With Its Free Raising the Barre Curriculum, Dance Data Project Aims to Get More Women Into Leadership Positions
More than 10 years ago, lawyer and philanthropist Elizabeth “Liza” Yntema sat in the audience at a ballet performance and made a paradigm-shifting observation. She estimated that the audience was majority female and saw that most of the donors listed in the program were women, yet all the works on the program were choreographed by men. She began asking questions about these discrepancies and wasn’t happy with the murky and often outlandish answers she heard. “What I found was anecdotal,” Yntema says. “There were no numbers to support the gender disparities in ballet” that she observed. This ultimately led her to found Dance Data Project in 2015. The nonprofit has since published 21 reports laying out comprehensive data that illustrates the current male-dominated nature of leadership within the dance industry, with a particular focus on ballet; in its most recent Artistic and Executive Leadership Report, DDP found women represent 30 percent of artistic directors in the U.S.’s largest 50 ballet companies.
DDP is now expanding its efforts beyond metrics-based reporting, beginning with Raising the Barre: Curriculum for the Next Generation of Leadership in Dance. Intended to help address the gender and racial barriers that prevent women from securing leadership positions in dance companies, the free online program presents modules that home in on specific skills necessary for various administrative, artistic and executive leadership roles. In its current form, it consists of recorded interviews with field experts accompanied by vital documents and resources. Each topic exists as a standalone session so users can choose their own learning path based on their personal career aspirations, and rewatch interviews as needed.
The first series of interviews, all facilitated by Yntema, includes David Mallette, president of Management Consultants for the Arts, demystifying the job search and interview process for company hiring with an accompanying checklist of do’s and don’ts during interviews. Lawyer Lauren Cramer dives into the legal necessities when forming a dance company or festival and offers a suite of 10 documents—“Dance Company in a Box”—ranging from certificate of incorporation to annual disclosures. Demystifying company finances and exploring innovative budgeting are Dacquiri Baptiste, chief operating officer for Orpheum Theatre Group and former director of production for Alvin Ailey American Dance Theater, and Harris Ferris, former executive director of Pittsburgh Ballet Theatre.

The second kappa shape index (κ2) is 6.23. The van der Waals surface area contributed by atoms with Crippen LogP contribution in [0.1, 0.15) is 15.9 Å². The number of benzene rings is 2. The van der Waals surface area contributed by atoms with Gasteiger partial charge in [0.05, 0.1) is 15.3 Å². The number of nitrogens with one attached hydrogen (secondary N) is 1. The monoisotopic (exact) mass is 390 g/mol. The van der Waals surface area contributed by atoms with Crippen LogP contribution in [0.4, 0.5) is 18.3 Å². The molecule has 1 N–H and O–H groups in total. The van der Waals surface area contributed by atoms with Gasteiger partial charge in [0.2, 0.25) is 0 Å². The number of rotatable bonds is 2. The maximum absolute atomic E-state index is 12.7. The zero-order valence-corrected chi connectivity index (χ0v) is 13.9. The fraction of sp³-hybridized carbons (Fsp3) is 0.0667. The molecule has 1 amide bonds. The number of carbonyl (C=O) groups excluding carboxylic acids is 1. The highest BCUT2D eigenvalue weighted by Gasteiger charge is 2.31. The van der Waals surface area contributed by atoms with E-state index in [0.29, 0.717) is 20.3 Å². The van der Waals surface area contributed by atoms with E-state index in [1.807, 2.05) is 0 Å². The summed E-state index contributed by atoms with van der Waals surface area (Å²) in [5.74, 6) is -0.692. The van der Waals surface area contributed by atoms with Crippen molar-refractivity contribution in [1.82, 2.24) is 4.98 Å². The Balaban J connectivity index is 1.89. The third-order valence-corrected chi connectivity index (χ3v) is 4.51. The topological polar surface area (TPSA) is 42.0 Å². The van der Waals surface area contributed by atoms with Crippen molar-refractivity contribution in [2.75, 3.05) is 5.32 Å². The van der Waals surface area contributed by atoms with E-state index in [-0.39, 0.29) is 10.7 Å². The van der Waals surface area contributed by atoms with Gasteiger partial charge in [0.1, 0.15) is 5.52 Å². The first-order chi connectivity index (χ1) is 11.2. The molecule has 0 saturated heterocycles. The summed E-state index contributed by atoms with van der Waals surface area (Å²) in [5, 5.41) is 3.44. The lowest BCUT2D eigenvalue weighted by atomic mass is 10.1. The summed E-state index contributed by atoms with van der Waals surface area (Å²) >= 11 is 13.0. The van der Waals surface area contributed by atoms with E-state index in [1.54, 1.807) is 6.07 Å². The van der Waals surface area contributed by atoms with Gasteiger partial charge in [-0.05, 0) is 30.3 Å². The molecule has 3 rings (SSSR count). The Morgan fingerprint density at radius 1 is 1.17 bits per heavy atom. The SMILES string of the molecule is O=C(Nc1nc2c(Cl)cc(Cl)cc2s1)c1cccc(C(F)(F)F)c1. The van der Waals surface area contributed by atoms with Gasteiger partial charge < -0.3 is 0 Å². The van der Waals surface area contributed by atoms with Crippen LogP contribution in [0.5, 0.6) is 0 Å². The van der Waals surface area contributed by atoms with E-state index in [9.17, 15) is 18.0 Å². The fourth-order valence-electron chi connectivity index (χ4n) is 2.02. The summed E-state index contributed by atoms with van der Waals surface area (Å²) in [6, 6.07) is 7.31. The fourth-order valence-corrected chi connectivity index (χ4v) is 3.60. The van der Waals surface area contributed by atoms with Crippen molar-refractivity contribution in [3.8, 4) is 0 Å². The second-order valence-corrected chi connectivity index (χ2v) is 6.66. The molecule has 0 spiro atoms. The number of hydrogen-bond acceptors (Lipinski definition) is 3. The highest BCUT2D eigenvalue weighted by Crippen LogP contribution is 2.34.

In keeping with DDP’s mission to showcase women-led companies, Raising the Barre will also feature interviews with prominent female leaders. In one, planned for this month, American Ballet Theatre artistic director Susan Jaffe discusses season programming for companies and what it takes to design an artistic strategy. In another interview, former Cincinnati Ballet artistic director Victoria Morgan and newly appointed artistic director Jodie Gates discuss their collaborative approach to leadership transition. And later this year, Helen Pickett and Kristopher McDowell will team up to talk through the choreographer/manager relationship.
DDP hopes to begin hosting live interviews this year in addition to the recorded series. Another goal is to form a leadership cohort by 2024 that will learn together; the hope is to eventually develop a cycle of mentorship among dance organization leaders, not just from the coasts but across the country. “Company board searches often think of women solely as ballerinas,” says Yntema. “Raising the Barre is designed to meet a critical need for women, particularly women of color, by providing access to professional training.”